The 2023 Mazda3 Evolve MHEV Vision is not your average, everyday eco box commuter. Sure, at a glance, it may seem regular, but with every lingering look, every drive, the appreciation grows.
The sleek curves, sporty lines, and premium feel, mean it’s every bit a class leader, even if it’s full name is bit of a mouthful. Officially tagged as the Mazda3 G20e Evolve Mild Hybrid Electric Vehicle + Vision, it’s the MHEV bit that’s important.
In a nutshell, it’s an electric motor and petrol engine always working together, providing both performance and economy where required (as opposed to a normal hybrid, where the EV component takes over).
Sitting in the middle of a vast array of variants, and priced at around $33,460 plus on-roads, it offers fuel economy of 6.0-litres/100km. That’s only a little less than the claimed 6.2-litres/100km of the petrol equivalent, but every little bit helps.
On the outside, this generation of the Mazda3 looks like the concept version of its self. The styling is international motor show good, with a simplified front bar, featuring black highlights. The long bonnet and short back are traditional, yet edgy, in the hatch form.
The rear continues the same story, with the taillights looking refined, and the extension of the black accents on the lower rear bar and spoiler (which follow through from the front). On point are the 18-inch alloy wheels, painted in, you guessed it, black.
They are a classy 10 spoke design which compliments the size and style of the car. That’s particularly so in one of the hero colours among a range of eight in total, in the form of Mazda’s Soul Red Crystal Metallic. It’s truly a thing of beauty.
Inside, the interior is somehow both surprising, and what you would expect. The car looks and feels premium, and the same goes for the inside. But here, it feels almost German, rather than Japanese, if that makes sense.
Maybe it’s the 8.8-inch touchscreen dropped on top of the dash, or the tasteful leather sweeping across the entire front of the cabin. Whatever it is, it feels minimal yet elegant. The steering wheel is a handful too, and that is in no way, a bad thing.
It has a quality thickness to it that almost feels performance car, with the buttons and trim feeling solid and not flimsy. The seats are firm and sporty, and the position is low. The glass house is proportionately short as well, all which add to the sports car vibe on offer.
The head-up display only serves to accentuate that as you look down the bonnet. The second row, while not too tight for an adult to be seated, is probably too tight for an adult to be seated comfortably for a journey longer than an hour.
Visibility is relatively obstruction free, provided you never have to reverse out of a parking space. Thank the Lord for reversing cameras. While sacrificing some interior comfort for exterior form is okay, the Mazda3 is probably not the car to do it on.
Boot space is a reasonable 295-litres behind the split-fold rear seats too. On the form and function front, it’s the infotainment system that lets the Mazda3 down, delivering an experience that is the opposite of premium.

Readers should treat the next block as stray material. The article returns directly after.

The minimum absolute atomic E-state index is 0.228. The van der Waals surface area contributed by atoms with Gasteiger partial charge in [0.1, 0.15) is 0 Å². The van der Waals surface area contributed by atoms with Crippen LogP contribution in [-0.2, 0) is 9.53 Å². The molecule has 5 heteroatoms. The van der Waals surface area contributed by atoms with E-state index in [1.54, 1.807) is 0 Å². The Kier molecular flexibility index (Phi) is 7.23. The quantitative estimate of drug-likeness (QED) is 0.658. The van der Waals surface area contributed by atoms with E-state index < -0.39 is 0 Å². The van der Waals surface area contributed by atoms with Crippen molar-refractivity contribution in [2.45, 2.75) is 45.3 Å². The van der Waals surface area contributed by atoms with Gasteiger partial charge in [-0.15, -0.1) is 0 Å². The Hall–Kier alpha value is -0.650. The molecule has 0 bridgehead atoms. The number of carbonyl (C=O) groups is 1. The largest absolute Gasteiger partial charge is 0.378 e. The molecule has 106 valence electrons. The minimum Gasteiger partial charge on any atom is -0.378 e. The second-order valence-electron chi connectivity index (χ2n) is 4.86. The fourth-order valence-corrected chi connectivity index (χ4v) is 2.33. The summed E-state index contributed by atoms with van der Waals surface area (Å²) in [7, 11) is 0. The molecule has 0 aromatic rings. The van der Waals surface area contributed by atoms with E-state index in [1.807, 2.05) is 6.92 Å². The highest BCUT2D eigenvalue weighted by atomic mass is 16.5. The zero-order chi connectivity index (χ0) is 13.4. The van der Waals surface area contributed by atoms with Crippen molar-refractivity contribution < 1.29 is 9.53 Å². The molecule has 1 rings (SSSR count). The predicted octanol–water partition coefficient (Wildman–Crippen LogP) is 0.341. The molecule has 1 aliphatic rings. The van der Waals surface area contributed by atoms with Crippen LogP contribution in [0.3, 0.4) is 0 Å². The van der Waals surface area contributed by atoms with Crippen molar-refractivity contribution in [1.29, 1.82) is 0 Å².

It’s no easy task switching between audio and navigation functions without taking your eyes off the road for too long. The lack of touchscreen and a clunky rotary tool to drive it makes for an awkward interaction with the system.
Several times, this writer found himself just turning the volume to zero instead of trying to figure out how to switch radio stations. It’s time for Mazda to rethink this whole setup, because the lack of usability is frustrating.
On the road, the Mazda3 MHEV is a pleasant experience. At low speeds around town, it feels quit zippy and manoeuvrable. The presence of the electric motor is noticeable when popping out of side streets or swapping lanes too.
The ride quality feels good, with minimal road noise and swift and predictable gear changes. Sports mode exists, but only offers subtle differences. So miniscule are the changes, it could be a placebo and we manifested the change.
The front end is sharp and feels accurate, thanks to the big, grippy wheel. The steering is less spongey than you might expect, with an almost sporty feel, much like the car is trying to be. At speed though, some disappointment creeps in.
On the open road, cruising down a highway, it feels sluggish and resistant to overtaking. In a true chalk-and-cheese scenario though, throw it down some twisty roads and it absolutely comes alive.
The chassis is well set up to absorb bumps, twists and turns, providing a real hint of the driver’s car it could be, and almost is. With an an enjoyable and rewarding ride, about the only thing missing from the Mazda3 is a turbo.
The 2023 Mazda3 Evolve MHEV Vision Hatch has a 5-star ANCAP safety rating, with an impressive 98 per cent in adult occupant protection. All the safety tech you’d expect is here too, including autonomous emergency braking and lane assist.
There’s also a reversing camera with parking sensors, and arguably most importantly, thanks to the aforementioned sweeping window lines, rear cross traffic alert. All-in-all it leads its class when you think premium sophistication.
With concept car styling setting it apart on the road, there’s nothing else quite like it. It performs well, with more sportiness than you expect. It’s bold, confident, safe and certainly worth a look, at the very least.
Our test vehicle was supplied by Mazda Australia. To find out more about the 2023 Mazda3 Evolve MHEV Vision Hatch, contact your local Mazda dealer.